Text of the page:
The Parks Highway Igloo’s being renovated to sell booze

the Parks Highway Igloo
The Parks Highway Igloo, midway between Anchorage and Fairbanks, in 2021. (Emily Schwing/Alaska Public Media)

The Parks Highway architectural curiosity known as the Igloo is the planned location for a new distillery.

Shirley Schmidt said she and her uncle are leasing the three-story wood-frame, foam-coated dome south of Cantwell near Mile 188 of the Parks. Schmidt describes a two-stage plan, starting with rebuilding an old convenience store next to the Igloo.

“Starting with the distillery in there to get it up and running and manufacturing throughout the winter, and throughout the winter while the booze is being made and aging, we’re gonna do work on the inside of the Igloo,” Schmidt said. “So potentially we’d like to get everything from the convenience store over into the Igloo the distillery on one half, and then on the other half of the bottom floor we’re gonna put a restaurant and bar/tasting room.”

According to a 2021 Anchorage Daily News history of the Igloo, Leon Smith started building it as a hotel in 1970s, but never completed the interior and eventually sold it to Brad Fisher. Fisher ran a gas station on the property until 2010 and decided to sell it a few years ago.

“It’s not for sale anymore,” Schmidt said. “We don’t own it, but we are leasing it from the Fisher family, with plans to own it.” 

The property has suffered from being unoccupied for more than a decade, which means Schmidt’s currently focused on repairs.

“From all the destruction over the years and vandalism, it’s gonna be cleanup for a little bit,” she said.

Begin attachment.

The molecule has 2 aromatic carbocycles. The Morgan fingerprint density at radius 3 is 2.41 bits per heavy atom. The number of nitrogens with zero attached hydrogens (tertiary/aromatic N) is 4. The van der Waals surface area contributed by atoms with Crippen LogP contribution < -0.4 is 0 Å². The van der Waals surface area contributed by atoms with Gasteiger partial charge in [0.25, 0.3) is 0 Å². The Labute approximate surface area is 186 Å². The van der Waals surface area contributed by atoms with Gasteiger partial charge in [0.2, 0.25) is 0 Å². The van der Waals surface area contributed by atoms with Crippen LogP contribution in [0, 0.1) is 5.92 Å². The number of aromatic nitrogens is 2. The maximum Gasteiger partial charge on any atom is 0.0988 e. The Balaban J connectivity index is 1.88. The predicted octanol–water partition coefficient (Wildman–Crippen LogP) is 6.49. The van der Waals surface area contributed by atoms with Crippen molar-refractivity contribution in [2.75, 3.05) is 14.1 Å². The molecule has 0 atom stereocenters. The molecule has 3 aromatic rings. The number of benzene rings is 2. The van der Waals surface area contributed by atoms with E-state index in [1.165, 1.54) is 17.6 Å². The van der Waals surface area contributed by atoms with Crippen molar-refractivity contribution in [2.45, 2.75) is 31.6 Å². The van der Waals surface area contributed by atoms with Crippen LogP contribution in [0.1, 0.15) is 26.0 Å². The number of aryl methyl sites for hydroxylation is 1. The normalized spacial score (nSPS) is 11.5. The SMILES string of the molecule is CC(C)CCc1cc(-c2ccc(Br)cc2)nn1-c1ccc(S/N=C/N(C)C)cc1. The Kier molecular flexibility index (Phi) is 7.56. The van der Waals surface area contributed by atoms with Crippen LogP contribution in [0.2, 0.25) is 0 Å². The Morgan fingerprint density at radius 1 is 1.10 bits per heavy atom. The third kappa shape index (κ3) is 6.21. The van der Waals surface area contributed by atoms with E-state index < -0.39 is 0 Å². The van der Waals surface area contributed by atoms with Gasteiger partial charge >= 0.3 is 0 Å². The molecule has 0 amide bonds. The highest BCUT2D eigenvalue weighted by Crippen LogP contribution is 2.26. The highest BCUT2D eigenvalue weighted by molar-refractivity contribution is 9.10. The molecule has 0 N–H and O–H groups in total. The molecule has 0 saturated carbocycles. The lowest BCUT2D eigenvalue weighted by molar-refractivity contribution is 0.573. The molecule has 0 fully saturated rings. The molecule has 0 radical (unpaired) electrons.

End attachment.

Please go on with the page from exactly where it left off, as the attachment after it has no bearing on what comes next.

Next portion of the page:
Schmidt emphasizes that the structure is intact, praising the craftsmanship of its circular framing.

wooden framing
Elaborate wooden framing supports the circular structure of the Igloo. (Courtesy Shirley Schmidt)

“You’re actually blown away when you walk in because just the way that it looks outside right now, you think: ‘What a dump hole,’” she said. “But when you walk inside, it’s a masterpiece.”

The Schmidts have no near-term plans for the upper two stories of the Igloo, due to fire code issues.

“Probably just keep it lit up so when you walk in the middle, you can look up and see up all the floors, see the genius behind the framework,” she said.

As far as the distilling goes Schmidt says her uncle, who recently relocated to Alaska from Outside, has a lot of experience.

“My uncle is head distiller and he’s using a recipe that was a family recipe since the Prohibition era: bourbons, whiskeys, brandies,” she said.

They’re calling the business the Wolf Dog Distillery. In the meantime, Schmidt says they’re trying to get word out about their plan for the Igloo – in part to dissuade any additional trespassing, theft and vandalism while they rehabilitate the property.

Dan Bross is a reporter at KUAC in Fairbanks.

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